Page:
Once upon a time the Legislature created a special property-tax levy for school districts known as the capital outlay fund. It began for “the acquisition or lease of or additions to real property, plant, or equipment.” It gradually expanded to where it now occupies 474 words of space (but who’s counting) in South Dakota’s legal code. Basically it is a levy for a school district to use in addition to its general-education levy. But it applies on a straight basis regardless of property type, unlike the three separate levy amounts for general education on agricultural property, owner-occupied housing and other property that includes businesses, second homes and assorted other uses.
The use of capital outlay expanded because the Legislature doesn’t have to match it, whereas the state-aid formula involving the general-education levy does. State aid is based on a per-pupil amount set each year by the Legislature; what local property can’t provide for that per-pupil amount through the general-education levy, the Legislature supplements to reach the per-pupil amount. So the amount of state aid varies widely among school districts. Capital outlay is controlled locally by each school board and decides upon its uses. The Legislature has allowed broader and broader uses of capital outlay in recent years as the Legislature’s ability to provide sufficient state aid has become more strained.
In 2009, led by then-Sen. Russ Olson, R-Wentworth, the Legislature broadly expanded capital outlay’s uses to include routine expenses such as “the purchase of property insurance and casualty insurance, for payments for energy costs and the cost of utilities, and for motor fuel or for any portion of a contract providing transportation to students or for any mileage reimbursements.” This provision was supposed to expire June 30, 2012. But Olson came back with a renewer in 2011 that extended the expiration to 2014. And then in 2013, another renewer came, this time from Sen. Bill Van Gerpen, R-Tyndall; his measure took the expiration all the way out to June 30, 2018. So a three-year bandage suddenly became a 10-year fixture.
A year ago, Gov. Dennis Daugaard attempted to find a corrective, but his panel didn’t locate the sweet spot. Likewise for the Legislature’s agriculture assessment oversight task force. Capital outlay had the attention of the governor’s current Blue Ribbon task force on K-12 education at its meeting Wednesday. Tami Darnall, the finance director for the state Department of Education, presented data on the use of the 2009 flexibility provisions. She said 45 school districts have used capital outlay flexibility all five years while 29 haven’t used it at all; the remainder of the 151 districts used it at some point in the past five years. Her data showed many things, including information about districts that have opted out — that is, raised their general-education levy higher than the statewide standard set by the Legislature, and therefore putting more tax responsibility on their local property owners. Darnall’s data showed a cluster of districts that have used capital outlay flexibility all five years and have been in opt-out for all five years. Those “5 and 5″ districts are Woonsocket, White Lake, Wessington Springs, Tripp-Delmont, Stickney, Scotland, Rutland, Arlington, Bison, Bon Homme, Bowdle, Dakota Valley, DeSmet, Grant-Deuel, Herreid, Irene-Wakonda, Lake Preston, McCook Central and Oldham-Ramona.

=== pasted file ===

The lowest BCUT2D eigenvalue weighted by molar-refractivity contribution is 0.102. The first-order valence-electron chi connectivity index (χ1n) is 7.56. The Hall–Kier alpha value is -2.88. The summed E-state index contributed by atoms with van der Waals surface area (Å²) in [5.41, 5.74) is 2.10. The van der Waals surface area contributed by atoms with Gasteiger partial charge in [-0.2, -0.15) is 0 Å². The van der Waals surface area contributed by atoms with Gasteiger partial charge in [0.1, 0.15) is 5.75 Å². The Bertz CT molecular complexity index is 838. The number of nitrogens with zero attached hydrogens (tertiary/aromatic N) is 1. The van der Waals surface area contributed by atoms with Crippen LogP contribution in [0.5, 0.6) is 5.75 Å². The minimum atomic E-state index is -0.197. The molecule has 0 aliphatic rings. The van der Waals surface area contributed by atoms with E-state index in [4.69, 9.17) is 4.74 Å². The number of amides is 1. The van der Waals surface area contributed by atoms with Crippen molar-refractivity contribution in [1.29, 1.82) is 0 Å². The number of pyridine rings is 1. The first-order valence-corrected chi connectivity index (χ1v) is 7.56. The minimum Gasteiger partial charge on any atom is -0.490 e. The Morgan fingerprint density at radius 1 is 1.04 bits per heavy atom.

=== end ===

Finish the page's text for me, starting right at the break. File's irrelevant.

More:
Task force members didn’t make any judgements, at least not publicly, yesterday about the capital outlay. The message from the data seemed to be that the capital outlay flexibility has become very important to the financial plans of many school districts and especially to those “5 and 5″ districts that are taxing their property owners at additional levels through opt-outs. Making assumptions at the broad level would be difficult, said one of the task force co-chairs, Sen. Deb Soholt, R-Sioux Falls. “We wouldn’t even begin to understand all the nuances that went into that decision,” Soholt said. “We would really have to understand that at the very local level.” The governor’s chief of staff, Tony Venhuizen, said the importance of the information is to look ahead regarding what happens with the flexibility. Another member, Rep. Justin Cronin, R-Gettysburg, noted the 2018 expiration for the additional uses of capital outlay. As Cronin put it, the flexibility could be gone shortly.
What the task force might recommend regarding capital outlay isn’t clear. The panel meets again Sept. 9 and Oct. 1 to set goals and begin making recommendations. The scope is much, much broader than capital outlay. But the future of capital outlay will be an important piece of whatever the task force recommends to the governor and, in turn, whatever he recommends to the Legislature for consideration in the 2016 session.